Secure Buy-In from Parents and GuardiansWhether voluntary or court-mandated, parents and guardians need to support and work together with youth and program staff to successfully reintegrate youth into the community.
- Integrate opportunities for youth and family engagement into reentry program. Some programs bring families together in therapeutic or community settings to help them work through any familial trauma or problem behaviors and plan for a youth’s return into the home. Other programs work directly with families to improve their skills. For example, the Multisystemic Therapy–Family Integrated Transition (MST–FIT) program works individually with parents and guardians for about 2 hours every week in the home to improve family-management skills and to reinforce therapeutic skills that youth learned during incarceration. Families are connected to several community services, including an FIT coach, who is available 24 hours, 7 days a week. Such family/parental involvement is consistent with research that suggests that this is a significant protective factor for preventing violent behavior. For more information on the impact of families, see the MPG literature review Protective Factors Against Delinquency.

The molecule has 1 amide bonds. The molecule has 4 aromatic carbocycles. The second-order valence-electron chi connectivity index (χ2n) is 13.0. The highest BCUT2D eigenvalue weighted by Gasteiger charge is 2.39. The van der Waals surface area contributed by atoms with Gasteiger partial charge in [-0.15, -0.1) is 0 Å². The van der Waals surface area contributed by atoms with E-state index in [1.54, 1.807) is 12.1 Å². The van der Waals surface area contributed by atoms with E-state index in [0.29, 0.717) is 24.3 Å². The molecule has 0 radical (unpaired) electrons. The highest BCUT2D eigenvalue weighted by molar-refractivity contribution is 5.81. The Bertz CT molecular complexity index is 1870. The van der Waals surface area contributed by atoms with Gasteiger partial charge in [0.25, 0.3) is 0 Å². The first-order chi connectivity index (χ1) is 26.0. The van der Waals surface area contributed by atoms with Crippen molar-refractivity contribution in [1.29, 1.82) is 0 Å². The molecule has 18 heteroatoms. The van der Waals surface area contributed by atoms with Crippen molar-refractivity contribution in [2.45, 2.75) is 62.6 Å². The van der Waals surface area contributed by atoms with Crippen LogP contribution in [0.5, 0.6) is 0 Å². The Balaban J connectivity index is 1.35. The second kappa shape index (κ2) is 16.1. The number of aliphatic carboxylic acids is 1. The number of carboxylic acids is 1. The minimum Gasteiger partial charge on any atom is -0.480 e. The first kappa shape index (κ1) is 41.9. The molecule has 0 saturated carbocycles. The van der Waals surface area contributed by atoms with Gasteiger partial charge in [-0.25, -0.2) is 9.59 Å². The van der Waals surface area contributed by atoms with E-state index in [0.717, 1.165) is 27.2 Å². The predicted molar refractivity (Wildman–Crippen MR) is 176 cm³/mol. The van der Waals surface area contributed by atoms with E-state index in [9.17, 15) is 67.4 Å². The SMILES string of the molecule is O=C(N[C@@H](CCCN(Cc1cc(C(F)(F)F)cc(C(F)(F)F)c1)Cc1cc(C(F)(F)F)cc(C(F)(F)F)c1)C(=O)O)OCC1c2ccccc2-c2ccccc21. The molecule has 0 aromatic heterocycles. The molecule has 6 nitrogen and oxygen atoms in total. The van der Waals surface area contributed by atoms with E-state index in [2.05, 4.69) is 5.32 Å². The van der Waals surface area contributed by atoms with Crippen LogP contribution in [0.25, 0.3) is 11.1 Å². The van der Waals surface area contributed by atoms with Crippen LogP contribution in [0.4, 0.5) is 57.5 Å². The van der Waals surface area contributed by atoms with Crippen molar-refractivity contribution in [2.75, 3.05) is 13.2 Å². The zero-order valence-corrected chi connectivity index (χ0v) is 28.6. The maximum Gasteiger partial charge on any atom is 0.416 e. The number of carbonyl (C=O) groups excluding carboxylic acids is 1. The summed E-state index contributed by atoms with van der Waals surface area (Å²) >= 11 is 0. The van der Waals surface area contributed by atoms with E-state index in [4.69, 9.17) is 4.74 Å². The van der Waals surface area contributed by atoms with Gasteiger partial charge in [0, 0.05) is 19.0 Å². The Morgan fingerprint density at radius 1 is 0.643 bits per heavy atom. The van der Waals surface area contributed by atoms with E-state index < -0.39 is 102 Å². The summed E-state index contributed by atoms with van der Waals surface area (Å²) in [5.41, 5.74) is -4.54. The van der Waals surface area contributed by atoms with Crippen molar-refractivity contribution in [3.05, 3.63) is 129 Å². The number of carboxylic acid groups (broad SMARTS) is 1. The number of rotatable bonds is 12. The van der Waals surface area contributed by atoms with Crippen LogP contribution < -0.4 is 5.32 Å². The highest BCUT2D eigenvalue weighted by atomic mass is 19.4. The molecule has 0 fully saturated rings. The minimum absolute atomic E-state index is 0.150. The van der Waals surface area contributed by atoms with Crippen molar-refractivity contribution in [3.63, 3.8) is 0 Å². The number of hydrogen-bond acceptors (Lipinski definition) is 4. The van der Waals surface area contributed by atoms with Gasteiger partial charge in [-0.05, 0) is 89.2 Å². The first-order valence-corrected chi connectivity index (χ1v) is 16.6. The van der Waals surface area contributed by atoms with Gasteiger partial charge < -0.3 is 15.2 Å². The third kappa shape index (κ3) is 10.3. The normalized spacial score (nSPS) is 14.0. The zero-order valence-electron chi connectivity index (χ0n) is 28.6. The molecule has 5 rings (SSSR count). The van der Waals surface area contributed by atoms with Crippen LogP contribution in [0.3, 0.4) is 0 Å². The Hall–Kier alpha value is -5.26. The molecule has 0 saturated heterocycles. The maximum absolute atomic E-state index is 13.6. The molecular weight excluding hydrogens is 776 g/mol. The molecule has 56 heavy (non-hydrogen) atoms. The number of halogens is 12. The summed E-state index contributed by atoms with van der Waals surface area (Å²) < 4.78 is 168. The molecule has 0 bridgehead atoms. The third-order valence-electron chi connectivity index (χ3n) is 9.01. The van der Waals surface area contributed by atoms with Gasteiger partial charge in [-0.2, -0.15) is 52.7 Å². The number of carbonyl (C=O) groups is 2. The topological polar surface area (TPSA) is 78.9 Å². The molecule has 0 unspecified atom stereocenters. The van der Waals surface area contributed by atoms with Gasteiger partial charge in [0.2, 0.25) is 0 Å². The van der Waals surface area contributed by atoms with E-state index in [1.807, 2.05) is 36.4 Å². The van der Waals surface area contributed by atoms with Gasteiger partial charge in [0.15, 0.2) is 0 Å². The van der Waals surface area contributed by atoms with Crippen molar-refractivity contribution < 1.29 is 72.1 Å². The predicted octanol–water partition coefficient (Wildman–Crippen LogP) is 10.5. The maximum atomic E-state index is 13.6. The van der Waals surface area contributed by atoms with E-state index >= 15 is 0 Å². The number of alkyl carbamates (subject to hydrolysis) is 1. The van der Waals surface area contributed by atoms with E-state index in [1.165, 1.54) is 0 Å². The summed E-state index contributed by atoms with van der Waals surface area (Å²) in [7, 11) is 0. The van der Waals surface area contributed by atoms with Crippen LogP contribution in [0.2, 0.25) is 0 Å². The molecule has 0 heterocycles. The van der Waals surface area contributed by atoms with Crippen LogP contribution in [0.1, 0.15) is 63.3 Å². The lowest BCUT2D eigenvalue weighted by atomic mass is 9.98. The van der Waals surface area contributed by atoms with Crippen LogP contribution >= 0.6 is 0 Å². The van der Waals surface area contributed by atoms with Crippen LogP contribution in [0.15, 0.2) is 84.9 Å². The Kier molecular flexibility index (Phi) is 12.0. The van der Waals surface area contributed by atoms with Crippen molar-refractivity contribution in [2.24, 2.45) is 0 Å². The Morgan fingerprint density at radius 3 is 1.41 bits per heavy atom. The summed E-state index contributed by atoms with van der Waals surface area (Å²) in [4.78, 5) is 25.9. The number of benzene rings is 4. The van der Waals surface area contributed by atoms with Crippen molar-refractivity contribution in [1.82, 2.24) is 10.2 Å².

Secure Buy-In from the CommunityCommunity support is crucial for a reentry program. Community members (including those identified during the community needs assessment process) may feel that reentry efforts represent a risk to public safety. This concern cannot be easily dismissed, as a lack of community support could mean a loss of funding or other resources.